Look out for KB4023057: it is being released again for Windows 10 by Microsoft
In Groundhog Day, Phil Connors is trapped in a time loop in which he relives the same day over and over again. Some Windows 10 administrators may feel the same way when it comes the the Windows 10 update KB4023057, which Microsoft releases regularly anew.
Two mention just two previous events: In September 2018, Microsoft pushed the update to supported versions of Windows 10, and revealed little about the update itself, only that it addressed issues that could prevent "important Windows updates from being installed".
In August 2020, the update was released again, with the same description and no new information, other than the updated list of supported Windows 10 versions.
It is June 2021 now, and Microsoft released KB4023057 again; this time for all versions of the operating system from Windows 10 version 1511 to the latest Windows 10 version 21H1.
The description mentions the latest versions of the operating system, but does not reveal anything new about the update:
This update includes reliability improvements to Windows Update Service components in Windows 10, versions 1507, 1511, 1607, 1703, 1709, 1803, 1909, 2004, 20H2, and 21H1
This update includes files and resources that address issues that affect the update processes in Windows 10 that may prevent important Windows updates from being installed. These improvements help make sure that updates are installed seamlessly on your device, and they help improve the reliability and security of devices that are running Windows 10.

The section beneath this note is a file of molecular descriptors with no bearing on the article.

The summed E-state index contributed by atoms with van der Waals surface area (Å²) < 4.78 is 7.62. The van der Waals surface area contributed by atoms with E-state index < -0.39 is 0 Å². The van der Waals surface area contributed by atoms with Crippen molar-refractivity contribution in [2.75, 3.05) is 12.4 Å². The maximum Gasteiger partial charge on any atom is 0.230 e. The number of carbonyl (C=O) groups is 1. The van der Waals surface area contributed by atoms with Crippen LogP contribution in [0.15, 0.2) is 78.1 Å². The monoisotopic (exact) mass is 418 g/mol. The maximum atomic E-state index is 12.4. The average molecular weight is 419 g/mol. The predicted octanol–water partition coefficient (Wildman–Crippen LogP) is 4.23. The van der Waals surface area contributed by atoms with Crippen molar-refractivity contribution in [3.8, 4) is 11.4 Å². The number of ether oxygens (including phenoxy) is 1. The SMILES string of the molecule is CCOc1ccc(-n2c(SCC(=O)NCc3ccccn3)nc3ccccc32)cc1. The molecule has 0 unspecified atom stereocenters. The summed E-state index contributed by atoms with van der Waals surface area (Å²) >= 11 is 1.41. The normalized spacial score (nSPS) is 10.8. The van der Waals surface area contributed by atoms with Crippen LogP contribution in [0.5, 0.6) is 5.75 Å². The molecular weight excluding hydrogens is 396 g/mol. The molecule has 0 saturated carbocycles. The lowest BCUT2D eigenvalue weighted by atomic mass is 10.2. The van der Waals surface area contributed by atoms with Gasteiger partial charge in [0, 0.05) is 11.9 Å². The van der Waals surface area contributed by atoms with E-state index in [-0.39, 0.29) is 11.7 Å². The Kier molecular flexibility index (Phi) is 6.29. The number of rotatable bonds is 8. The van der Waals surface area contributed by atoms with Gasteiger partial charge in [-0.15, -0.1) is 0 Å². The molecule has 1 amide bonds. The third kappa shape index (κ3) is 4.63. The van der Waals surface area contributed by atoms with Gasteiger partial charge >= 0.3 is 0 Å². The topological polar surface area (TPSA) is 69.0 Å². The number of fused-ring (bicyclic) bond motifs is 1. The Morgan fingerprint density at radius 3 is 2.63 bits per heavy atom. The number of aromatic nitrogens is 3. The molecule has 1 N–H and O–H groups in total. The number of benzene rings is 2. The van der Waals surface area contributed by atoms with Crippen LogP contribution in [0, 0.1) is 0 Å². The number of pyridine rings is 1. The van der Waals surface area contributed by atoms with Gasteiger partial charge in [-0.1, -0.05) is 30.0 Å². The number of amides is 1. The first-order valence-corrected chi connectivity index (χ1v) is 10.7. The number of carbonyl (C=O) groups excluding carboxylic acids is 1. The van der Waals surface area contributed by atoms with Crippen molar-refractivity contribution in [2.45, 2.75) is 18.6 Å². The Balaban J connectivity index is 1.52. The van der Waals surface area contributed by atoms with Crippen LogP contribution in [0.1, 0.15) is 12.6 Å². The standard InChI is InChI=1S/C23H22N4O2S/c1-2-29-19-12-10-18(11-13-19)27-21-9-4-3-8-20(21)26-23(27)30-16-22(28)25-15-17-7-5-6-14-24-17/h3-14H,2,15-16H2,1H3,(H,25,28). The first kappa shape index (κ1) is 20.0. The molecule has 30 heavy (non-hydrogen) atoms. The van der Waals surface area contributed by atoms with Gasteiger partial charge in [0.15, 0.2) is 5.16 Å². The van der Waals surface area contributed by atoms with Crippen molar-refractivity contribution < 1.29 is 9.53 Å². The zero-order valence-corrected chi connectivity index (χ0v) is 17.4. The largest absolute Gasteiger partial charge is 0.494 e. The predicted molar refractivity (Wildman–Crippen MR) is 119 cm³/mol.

Microsoft notes that the update may make modifications to the system, including:
- Resetting network settings.
- Cleaning up Registry keys that may prevent the installation of updates.
- Repair disabled or corrupted Windows operating system components related to the updating of the installed version of Windows 10.
- Compress files in the user profile directory to free up disk space.
- Reset the Windows Update database to "repair the problems that could prevent updates from installing successfully".
While that sounds useful to Windows 10 customers who are stuck on a particular version, others may want it nowhere near their systems because of the changes that it could make on them.
The update is pushed out via Windows Update automatically to Home devices running any of the listed versions of the operating system.
To quote the article from 2020, here are some options to block the update from being installed on a device:
Windows 10 administrators who don't want their devices to be upgraded need to block the update from being installed; this can be done in a number of ways including hiding the update using Wushowhide.diagcab which can be downloaded from Microsoft, update blockers like Windows Update Blocker by Sordum.